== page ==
A while back on the show, I was talking to someone about Nightshift and how much I dislike it. It might have been Bart but I’ve had this argument with so many people I lose track. Anyway, Chris Eschweiler wrote in letting me know that I’m not alone. He gave me permission to read his commentary on the subject out loud:
Personally, I find removing the letter “F” from “Nightshift” is more accurate. I can’t stand the muddy, baby’s-first-diaper quality that the feature brings to the iPhone. I so want to grab Jony Ive by the collar and remind him that not everyone is looking for stylish, trendy, kitschy interfaces…some of us just want something that works well for *us*.
The closest thing the iPhone has to adding functionality in low light situations is the ability to invert the screen. The only problem is, it inverts the colors of everything…including icons and images.
Why would ANYONE want to invert images, Apple? Unless you’re in some underground command center trying to tease detail from a poor photo of a tire track from a suspect’s car, inverting images is…well, it’s dumb. Why doesn’t Apple modify this feature to be more useful? Light text on black background is a so much easier to read in low light. If we are truly going to embrace the “go paperless” mantra that computers were supposed to usher in, then why do we start with the paper analog and assume the background of everything we do must be white?
Thanks for letting me rant.
Well thanks for that Chris, I’m glad to know I’m not alone! I have found one use for Nightshift. When I do video shows, like the live show or Daily Tech News Show, the light off of my 27″ Cinema Display gives my skin tone a sickly blue tinge. I can fiddle around with the awesome menubar app Webcam settings and change the hue, lightness and saturation, but it turns out an easy way to compensate quickly is to turn on Night Shift. The muddy, baby’s-first-diaper quality display makes me look like I spent a lovely day at the beach instead of giving me the typical skin tone of a geek.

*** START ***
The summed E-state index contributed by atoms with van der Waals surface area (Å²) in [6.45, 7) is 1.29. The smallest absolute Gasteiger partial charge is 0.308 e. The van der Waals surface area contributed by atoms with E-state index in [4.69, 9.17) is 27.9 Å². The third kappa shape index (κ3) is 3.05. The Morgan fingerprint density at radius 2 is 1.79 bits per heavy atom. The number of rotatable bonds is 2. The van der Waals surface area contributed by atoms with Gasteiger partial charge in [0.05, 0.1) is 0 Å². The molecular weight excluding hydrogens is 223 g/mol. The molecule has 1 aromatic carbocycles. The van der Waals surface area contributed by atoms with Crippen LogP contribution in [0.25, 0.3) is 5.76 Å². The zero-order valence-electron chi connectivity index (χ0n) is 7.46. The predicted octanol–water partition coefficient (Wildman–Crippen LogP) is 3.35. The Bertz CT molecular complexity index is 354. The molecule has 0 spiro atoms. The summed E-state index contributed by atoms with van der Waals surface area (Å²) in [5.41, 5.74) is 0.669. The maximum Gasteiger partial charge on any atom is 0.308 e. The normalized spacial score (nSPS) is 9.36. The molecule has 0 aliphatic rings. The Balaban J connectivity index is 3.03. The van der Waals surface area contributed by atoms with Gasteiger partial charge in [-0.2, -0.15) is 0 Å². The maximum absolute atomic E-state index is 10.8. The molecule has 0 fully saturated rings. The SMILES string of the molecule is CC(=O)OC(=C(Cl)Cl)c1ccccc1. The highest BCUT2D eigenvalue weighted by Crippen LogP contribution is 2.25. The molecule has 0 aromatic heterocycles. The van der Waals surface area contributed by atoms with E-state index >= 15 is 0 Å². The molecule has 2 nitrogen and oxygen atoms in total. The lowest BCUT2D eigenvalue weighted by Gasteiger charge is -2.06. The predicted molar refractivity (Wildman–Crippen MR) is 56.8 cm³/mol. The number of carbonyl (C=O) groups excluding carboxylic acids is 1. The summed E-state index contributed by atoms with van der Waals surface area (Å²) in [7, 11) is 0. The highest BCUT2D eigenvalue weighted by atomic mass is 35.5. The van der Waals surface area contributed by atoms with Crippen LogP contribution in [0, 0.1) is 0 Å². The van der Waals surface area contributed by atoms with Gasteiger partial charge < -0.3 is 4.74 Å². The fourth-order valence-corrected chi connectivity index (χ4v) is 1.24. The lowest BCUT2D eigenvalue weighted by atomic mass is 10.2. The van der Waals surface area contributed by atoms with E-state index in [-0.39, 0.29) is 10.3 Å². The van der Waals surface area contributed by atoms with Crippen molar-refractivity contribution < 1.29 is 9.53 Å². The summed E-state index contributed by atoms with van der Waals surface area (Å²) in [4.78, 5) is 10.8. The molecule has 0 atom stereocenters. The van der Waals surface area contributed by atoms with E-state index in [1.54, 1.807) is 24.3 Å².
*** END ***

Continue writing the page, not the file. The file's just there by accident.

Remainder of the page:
On your inverted screen comments, I have some information that might make you happy. Steve and I spent a couple of days with the awesome Shelly Brisbin, who has low vision. For her particular vision (everyone is different), bright lights are the worst thing. Because of this she invokes the inverted screen option. As she uses this feature and is a web developer who works with a lot of images, I thought she’d be a great person to ask about whether the image being inverted is an advantage.
First of all, she agrees with you that she would prefer the image not be inverted. But then she pointed out that in the publicly-available beta of iOS 11, there are two modes for inverting colors on the screen. There’s Classic Invert, which inverts everything, but there’s also Smart Invert which does NOT invert the images! Just flipping that switch from within Settings, General, Accessibility was so very pleasing. It looks fantastic!
I looked at the Apple apps and they all looked great with black backgrounds but normal images and buttons, but the non-Apple apps I checked didn’t follow the setting. I’m guessing that this is yet another API the developers have to take into account when writing their apps.
Here’s something interesting – I tried to take a screenshot of the iPad with Smart Invert turned on, and Apple Photos inverted the image, so instead of showing the black background, it was white again! I thought, no problem, I’ll just turn off smart invert and the screenshot will show black…but it kept it white! Very interesting choice by Apple. I had to use my phone to take a picture of the iPad…like an animal.